are simultaneously measurable?

(4) Use the standard argument from quantum mechanics (Bransden and Joachain,

1989, Sec. 5.4) to show that WB and WE satisfy an uncertainty relation

∆WB ∆WE K,

and evaluate the constant K.

3.3 Electromagnetic Hamiltonian

Carry out the derivation of eqns (3.37)“(3.41).

3.4 Electromagnetic momentum

Fill in the steps leading from the classical expression (3.42) to the quantum form (3.48)

for the electromagnetic momentum operator.

Milonni™s quantization scheme—

3.5

Fill in the details required to go from eqn (3.159) to eqn (3.164).

½½¼ Field quantization

Electromagnetic angular momentum—

3.6

Carry out the calculations needed to derive eqns (3.172)“(3.178).

Wave packet quantization—

3.7

(1) Derive eqns (3.192), (3.193), and (3.195).

(2) Derive the expression for 1w |1v , where w and v are wave packets in “em .

4

Interaction of light with matter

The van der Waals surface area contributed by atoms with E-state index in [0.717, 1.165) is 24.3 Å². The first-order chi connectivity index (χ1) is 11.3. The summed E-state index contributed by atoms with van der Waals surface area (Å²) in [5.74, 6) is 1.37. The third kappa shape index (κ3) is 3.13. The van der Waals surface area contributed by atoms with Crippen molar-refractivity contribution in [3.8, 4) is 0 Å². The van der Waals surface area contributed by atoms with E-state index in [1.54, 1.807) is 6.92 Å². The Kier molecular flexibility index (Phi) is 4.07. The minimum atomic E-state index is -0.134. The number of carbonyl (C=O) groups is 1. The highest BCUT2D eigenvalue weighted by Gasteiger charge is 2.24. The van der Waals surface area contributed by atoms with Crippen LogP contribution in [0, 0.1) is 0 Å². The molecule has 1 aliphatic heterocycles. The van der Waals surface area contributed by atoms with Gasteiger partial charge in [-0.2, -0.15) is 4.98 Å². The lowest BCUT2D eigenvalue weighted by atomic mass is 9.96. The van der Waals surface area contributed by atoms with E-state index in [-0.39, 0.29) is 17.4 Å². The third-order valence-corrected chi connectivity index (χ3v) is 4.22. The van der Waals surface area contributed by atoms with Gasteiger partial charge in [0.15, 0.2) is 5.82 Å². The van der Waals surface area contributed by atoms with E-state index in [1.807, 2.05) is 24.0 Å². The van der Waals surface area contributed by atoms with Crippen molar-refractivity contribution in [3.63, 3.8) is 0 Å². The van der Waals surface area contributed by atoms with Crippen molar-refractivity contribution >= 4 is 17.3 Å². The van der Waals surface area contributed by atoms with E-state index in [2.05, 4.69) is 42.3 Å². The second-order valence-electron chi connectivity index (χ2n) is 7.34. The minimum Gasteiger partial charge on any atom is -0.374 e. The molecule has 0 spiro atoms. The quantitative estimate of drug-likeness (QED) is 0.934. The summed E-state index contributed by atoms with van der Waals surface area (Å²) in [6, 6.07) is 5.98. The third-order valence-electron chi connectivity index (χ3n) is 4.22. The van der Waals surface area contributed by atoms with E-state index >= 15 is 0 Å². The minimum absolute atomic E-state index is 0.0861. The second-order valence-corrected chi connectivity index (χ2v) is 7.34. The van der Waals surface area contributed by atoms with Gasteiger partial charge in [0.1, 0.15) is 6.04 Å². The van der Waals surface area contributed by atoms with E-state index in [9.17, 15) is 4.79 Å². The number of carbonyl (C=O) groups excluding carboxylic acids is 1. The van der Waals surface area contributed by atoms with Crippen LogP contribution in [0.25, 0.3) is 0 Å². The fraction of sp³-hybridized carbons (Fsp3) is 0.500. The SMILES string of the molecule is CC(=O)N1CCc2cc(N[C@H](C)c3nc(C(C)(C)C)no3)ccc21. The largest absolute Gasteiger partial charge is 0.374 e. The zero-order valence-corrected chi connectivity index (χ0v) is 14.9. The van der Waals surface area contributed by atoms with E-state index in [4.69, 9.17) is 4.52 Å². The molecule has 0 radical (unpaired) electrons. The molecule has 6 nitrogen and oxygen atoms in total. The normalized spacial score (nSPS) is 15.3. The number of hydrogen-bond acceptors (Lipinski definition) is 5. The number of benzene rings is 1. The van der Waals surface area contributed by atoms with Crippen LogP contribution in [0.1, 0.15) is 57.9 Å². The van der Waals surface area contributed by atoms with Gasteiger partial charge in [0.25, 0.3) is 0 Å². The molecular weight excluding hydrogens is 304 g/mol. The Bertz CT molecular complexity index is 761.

In the previous chapters we have dealt with the free electromagnetic ¬eld, undisturbed

by the presence of charges. This is an important part of the story, but all experiments

involve the interaction of light with matter containing ¬nite amounts of quantized

charge, e.g. electrons in atoms or conduction electrons in semiconductors. It is there-

fore time to construct a uni¬ed picture in which both light and matter are treated by

quantum theory. We begin in Section 4.1 with a brief review of semiclassical electrody-

namics, the standard quantum theory of nonrelativistic charged particles interacting

with a classical electromagnetic ¬eld. The next step is to treat both charges and ¬elds

by quantum theory. For this purpose, we need a Hilbert space describing both the

charged particles and the quantized electromagnetic ¬eld. The necessary machinery is

constructed in Section 4.2. We present the Heisenberg-picture description of the full

theory in Sections 4.3“4.7. In Sections 4.8 and 4.9, the interaction picture is introduced

and applied to atom“photon coupling.

4.1 Semiclassical electrodynamics